[Note: This is an exhortation I gave to the teachers and staff of White Horse Hall this morning.]
It’s been an interesting summer. Kicked off with the Obergefell decision mandating homosexual marriage, and then David Daleiden and the Center for Medical Progress began dropping undercover sting videos on Planned Parenthood. The videos have confirmed what we have always known was true: small human beings are being tortured and killed under the auspices of legal abortion in our land. But what the videos are underlining, highlighting, and making unavoidable is the extreme banality of evil. Children are being crushed and dismembered, and it’s discussed over salad and wine. The organs of human beings are being sold for a price, and Planned Parenthood officials joke about wanting a Lamborghini.
One of the central points in this discussion has always been the dignity of human life: the value, the meaning, the worth of being a human being. Of course in a schizophrenic culture like ours that wants it both ways – wants human life to be meaningful and refuses to acknowledge why it is meaningful or who makes it meaningful – you end up with contradictions all over the place. So it’s illegal to kill a baby outside its mother’s womb, but its legal to kill the baby if it’s still inside the mother’s womb. Or the mantras of educators in our land: every child is special, every child is unique, every child has a purpose: no child left behind. And yet of course this is meant in a highly selective sense. Every child is special if the mother of the child decides it’s special. Every child is unique and has a purpose if the mother of the child deems it unique and purposeful. No child left behind except for the 50 million children we’ve left behind in dumpsters and harvested for medical research.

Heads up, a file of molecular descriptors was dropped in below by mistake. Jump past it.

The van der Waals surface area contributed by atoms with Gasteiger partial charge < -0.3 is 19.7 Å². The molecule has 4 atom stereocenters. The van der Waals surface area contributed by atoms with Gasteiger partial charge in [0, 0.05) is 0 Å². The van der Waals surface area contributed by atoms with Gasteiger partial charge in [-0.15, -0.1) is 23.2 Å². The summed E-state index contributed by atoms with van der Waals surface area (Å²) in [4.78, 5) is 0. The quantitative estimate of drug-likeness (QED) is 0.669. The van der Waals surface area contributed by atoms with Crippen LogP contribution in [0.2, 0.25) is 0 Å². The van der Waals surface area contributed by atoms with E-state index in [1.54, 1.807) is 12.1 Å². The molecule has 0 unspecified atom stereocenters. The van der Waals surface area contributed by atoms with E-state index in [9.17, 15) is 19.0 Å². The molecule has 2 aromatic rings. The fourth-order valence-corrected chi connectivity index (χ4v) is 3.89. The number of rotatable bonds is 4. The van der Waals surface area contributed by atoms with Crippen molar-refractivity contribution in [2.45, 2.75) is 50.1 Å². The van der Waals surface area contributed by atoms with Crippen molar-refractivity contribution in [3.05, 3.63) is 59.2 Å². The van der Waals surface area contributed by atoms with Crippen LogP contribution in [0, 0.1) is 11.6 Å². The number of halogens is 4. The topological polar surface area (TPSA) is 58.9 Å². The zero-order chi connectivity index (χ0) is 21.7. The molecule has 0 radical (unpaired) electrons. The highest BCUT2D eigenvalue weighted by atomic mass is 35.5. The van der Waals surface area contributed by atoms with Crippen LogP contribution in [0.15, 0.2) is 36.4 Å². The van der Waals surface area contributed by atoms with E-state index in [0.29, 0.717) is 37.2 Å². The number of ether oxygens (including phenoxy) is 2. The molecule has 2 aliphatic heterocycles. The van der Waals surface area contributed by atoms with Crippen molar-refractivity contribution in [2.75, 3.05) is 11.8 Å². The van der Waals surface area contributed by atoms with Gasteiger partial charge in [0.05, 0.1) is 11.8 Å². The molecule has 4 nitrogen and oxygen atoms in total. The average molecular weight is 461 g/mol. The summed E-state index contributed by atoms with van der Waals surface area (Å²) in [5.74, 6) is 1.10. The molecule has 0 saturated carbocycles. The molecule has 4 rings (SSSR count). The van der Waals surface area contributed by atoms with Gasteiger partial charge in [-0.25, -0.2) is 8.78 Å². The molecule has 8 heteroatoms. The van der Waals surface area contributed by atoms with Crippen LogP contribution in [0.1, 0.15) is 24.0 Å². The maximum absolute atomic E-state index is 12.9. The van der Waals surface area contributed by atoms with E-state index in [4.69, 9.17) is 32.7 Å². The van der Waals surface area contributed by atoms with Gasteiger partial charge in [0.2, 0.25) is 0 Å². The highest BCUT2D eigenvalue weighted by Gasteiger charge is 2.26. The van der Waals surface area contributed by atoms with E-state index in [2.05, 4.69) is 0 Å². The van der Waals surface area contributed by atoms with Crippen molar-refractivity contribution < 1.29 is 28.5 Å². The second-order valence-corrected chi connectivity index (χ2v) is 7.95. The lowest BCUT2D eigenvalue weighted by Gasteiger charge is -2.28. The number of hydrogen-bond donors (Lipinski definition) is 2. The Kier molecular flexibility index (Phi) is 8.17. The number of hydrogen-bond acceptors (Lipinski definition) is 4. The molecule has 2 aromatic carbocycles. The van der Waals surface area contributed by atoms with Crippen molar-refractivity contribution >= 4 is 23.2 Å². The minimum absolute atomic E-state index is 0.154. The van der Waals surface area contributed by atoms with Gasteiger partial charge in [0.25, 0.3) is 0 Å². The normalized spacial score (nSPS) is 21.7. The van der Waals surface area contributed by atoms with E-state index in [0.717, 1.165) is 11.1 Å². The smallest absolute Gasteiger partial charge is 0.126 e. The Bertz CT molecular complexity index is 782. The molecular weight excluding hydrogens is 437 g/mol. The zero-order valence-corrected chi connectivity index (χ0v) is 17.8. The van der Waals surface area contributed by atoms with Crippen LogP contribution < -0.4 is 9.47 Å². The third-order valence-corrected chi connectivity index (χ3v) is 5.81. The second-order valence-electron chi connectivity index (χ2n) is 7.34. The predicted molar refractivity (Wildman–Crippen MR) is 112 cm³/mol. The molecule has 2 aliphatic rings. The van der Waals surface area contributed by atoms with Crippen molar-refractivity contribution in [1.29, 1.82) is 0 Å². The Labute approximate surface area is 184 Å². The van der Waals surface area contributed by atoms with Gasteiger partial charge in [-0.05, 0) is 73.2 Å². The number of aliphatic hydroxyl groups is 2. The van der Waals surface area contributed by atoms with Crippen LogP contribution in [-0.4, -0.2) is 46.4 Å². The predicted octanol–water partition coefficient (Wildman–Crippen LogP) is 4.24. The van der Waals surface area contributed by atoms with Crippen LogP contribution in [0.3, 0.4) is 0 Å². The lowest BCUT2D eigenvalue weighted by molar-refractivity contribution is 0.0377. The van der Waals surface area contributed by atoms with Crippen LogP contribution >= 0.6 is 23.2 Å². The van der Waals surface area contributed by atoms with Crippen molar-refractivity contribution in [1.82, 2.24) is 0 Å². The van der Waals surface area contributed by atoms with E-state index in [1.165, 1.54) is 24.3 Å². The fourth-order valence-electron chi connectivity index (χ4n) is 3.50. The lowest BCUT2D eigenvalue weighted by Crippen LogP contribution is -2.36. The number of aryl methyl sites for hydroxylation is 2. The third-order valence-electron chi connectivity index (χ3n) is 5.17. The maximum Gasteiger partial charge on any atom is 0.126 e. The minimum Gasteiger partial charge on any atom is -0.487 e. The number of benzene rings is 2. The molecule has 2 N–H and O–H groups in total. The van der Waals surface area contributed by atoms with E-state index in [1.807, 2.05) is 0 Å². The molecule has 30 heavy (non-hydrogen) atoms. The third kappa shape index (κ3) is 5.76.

And so this brings us to the point of Christian education and the high calling of Christian educators and teachers. Anymore, the education of children is a revolutionary act. Of course there is much that goes under the heading of education, and it’s still polite to honor teachers publicly and politicians can demand funding for schools. But what I mean is that the contradictions can’t hold. Either human beings are valuable, meaningful, and inherently worthy of respect and honor or they aren’t. You can’t legalize abortion and then say infanticide is immoral. The ground has come apart under our feet, and we’re trying to straddle two ledges while the chasm below us grows steadily wider. People are being forced to choose one side or the other or else they will fall. While we all know honorable, good people in the public education system, there can be no doubt that its systemic failure to educate and the increasing moral cesspools in public schools are directly related to our true views of the value of human life. If some children are mistakes in the womb, you can’t help but wonder if some children are mistakes in kindergarten, fourth grade, and even middle school. True, only rarely is anyone actually contemplating murder of a school aged child, but Jesus told us centuries ago that murder begins with resentment and hatred in the heart.